Norwalk Planning Commission also says ‘no’ to Oak Hills Park Authority

The Norwalk Planning Commission works on the 2016-17 capital budget Tuesday in City Hall.
The Norwalk Planning Commission works on the 2016-17 capital budget Tuesday in City Hall.

NORWALK, Conn. — Even the Norwalk Planning Commission does not support funding a driving range at Oak Hills Park –  at least this year, under these conditions.

“I’d love to do it I just don’t see how we can accommodate them,” Commissioner Joel Zaremby said at the outset of a discussion that ended with a recommendation not to fund the $3 million request.

The Plan of Conservation and Development (POCD) recommends considering a driving range, Commissioner Victor Cavallo said.

“Just because in the POCD does not mean that it’s a good idea,” Commissioner Steve Ferguson said.

Cavallo campaigned hard for the driving range, saying it would provide a revenue stream for the Oak Hills Park Authority and that other city parks get bonded for much money without paying their own way. A lot of the “noise” around the issue is “not very rational,” he said, going on the mention that some feel the course should be made a 9-hole course or that the course should be eliminated because of pesticide use.

“It would certainly raise the value of Oak Hills as part of Norwalk’s recreation. If it’s not done this year I don’t see how it’s going to be done in the next five years with $106 million having to be spent for the facilities study for the Board of Ed,” Cavallo said.

Commissioner Walter McLaughlin said the driving range, a.k.a. “golf school,” is a great idea.

“If we give our kids a chance, maybe they can turn out some great golfers in this town,” McLaughlin said. “They should have a chance to learn instead of, ‘Oh, I have to go to Stamford’… It’s not fair to the young people in the town.”

“It’s about time we went ahead with this amenity,” Commissioner Bill Dunne said.

Vice Chairwoman Frances DiMeglio read a passage from the National Golf Foundation study saying that the proposed site has “insurmountable” challenges.

Planning Committee capital 16-0216 Norwalk 089
Norwalk Planning Commissioner Victor Cavallo tries to persuade fellow commissioners that the Oak Hills Park Authority’s $3 million request to fund a driving range should be approved, Tuesday in City Hall.

Cavallo reminded everyone that the public outcry had prompted the choice of location, as the woods were deemed undoable.

“That’s where the proposal that has been submitted it,” Commissioner David Davidson said. “That’s where the costs are questionable. Considering our budgetary limitations I don’t favor supporting the range at this time.”

The Authority should seek “external funding,” he said, suggesting that the Authority would have success with that if the city relieved it of the “present costs of carrying the restaurant.”

“If they went to the bank today nobody would fund the money,” Astrom said.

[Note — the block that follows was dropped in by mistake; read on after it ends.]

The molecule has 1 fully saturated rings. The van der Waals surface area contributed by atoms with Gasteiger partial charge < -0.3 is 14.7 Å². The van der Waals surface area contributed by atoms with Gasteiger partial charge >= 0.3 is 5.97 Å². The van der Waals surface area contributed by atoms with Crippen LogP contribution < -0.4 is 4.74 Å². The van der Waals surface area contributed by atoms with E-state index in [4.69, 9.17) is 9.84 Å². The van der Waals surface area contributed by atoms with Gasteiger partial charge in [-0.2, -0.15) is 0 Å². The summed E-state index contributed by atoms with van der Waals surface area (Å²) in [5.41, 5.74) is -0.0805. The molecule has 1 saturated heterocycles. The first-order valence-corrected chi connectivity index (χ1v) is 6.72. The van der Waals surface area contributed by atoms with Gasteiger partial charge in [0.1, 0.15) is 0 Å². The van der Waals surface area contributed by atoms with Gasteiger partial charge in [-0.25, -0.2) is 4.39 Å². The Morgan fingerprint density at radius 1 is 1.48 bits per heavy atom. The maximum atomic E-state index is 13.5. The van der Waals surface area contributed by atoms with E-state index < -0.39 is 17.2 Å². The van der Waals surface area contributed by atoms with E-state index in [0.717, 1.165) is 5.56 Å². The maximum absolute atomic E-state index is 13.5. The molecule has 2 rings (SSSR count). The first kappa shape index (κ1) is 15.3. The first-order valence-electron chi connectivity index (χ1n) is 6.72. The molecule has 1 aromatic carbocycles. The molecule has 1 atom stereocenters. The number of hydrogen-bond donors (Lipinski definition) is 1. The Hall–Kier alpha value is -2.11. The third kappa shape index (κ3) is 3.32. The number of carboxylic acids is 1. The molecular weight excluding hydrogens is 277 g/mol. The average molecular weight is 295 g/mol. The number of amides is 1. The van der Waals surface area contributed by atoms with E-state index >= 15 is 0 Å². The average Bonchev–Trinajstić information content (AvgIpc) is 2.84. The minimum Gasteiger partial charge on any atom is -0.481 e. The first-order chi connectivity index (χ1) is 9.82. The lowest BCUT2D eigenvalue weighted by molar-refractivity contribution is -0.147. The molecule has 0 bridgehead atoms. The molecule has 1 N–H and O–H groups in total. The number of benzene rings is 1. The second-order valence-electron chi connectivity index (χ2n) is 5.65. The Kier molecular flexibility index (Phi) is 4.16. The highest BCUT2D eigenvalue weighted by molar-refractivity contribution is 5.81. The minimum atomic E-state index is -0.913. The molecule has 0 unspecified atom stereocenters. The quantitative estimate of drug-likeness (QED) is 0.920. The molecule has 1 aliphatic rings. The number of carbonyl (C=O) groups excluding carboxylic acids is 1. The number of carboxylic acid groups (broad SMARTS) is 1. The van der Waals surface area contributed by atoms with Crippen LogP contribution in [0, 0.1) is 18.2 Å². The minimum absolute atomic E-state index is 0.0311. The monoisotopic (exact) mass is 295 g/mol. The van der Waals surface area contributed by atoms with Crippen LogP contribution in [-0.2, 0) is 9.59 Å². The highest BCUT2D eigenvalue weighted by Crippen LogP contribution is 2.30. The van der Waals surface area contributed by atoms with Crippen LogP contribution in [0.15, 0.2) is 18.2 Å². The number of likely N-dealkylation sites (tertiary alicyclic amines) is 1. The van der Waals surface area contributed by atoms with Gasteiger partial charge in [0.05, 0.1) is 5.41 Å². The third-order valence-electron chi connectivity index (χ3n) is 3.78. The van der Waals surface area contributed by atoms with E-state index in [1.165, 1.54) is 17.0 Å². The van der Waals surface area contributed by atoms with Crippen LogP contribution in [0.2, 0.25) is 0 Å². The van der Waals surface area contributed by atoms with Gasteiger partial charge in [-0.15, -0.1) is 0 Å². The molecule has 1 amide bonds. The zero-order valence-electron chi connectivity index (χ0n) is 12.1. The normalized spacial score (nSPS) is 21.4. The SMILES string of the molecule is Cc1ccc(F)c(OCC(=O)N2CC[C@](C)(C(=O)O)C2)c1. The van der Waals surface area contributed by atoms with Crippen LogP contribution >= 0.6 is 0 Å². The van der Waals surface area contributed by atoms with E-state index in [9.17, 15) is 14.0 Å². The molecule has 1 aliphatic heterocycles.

The city, under Mayor Harry Rilling’s direction, recently refinanced the Authority’s loans and eliminated a requirement that the Authority deposit money into a reserve account as a cushion against possible difficulty, refunding the money that had already been deposited.

Davidson asked why a lender would refuse to fund a project that is economically viable.

Cavallo said the Authority cannot get external financing. OHPA Chairman Ernie DesRochers said no bank would fund it, he said.

“They failed,” DiMeglio said.

Davidson pressed, alleging that eliminating the restaurant debt would solve the problem.

To say that no bank would lend is incorrect, Ferguson said.

“There are state and federal agencies that can assist a business owner or interested party in structuring a pay down of debt,” Ferguson said.

“The problem is they have no collateral,” Astrom said.

Oak Hills is having a good year because of weather and a banker wouldn’t buy that, he said, later saying that “global warming” is not something to rely upon.

Cavallo said the city would be using its great credit rating to help Oak Hills, not buy a driving range.

“If they can’t pay it back the city is liable for it,” Zaremby said.

“To me, it’s staying at zero,” DiMeglio said as the debate continued. “… As the chairman said, if the banks won’t put any trust in it, why should the taxpayers?”

“I think there’s multiple agencies that would love to sponsor an undertaking like this,” Ferguson said.

The city has the lowest interest rate available and a commercial loan would be astronomical, Cavallo said.

The charter prohibits using the city’s property as collateral for a loan, he said.

Astrom made the motion to follow Barron’s recommendation, not fund it based on their lack of ability to pay the loan, but urge them to come back.

“It will never get done after this year, not with $106 million facing us,” Cavallo said.

Cavallo and Ferguson said they abstained, but backed off as the Commission operates on consensus, without a record of who voted for what.

“I think you’re right but I am very disappointed,” Zaremby said.

The site might look good from a distance but it’s “only rocks,” Astrom said, agreeing that it’s disappointing.

It was suggested that it be put in, to let the Council take it out.

DiMeglio said she couldn’t support it.

“The Plan of Conservation, to your point, it’s not a good plan. … Nobody answered the questions I had,” DiMeglio said, ending the conversation with, “The ‘insurmountable,’ nobody can explain that.”


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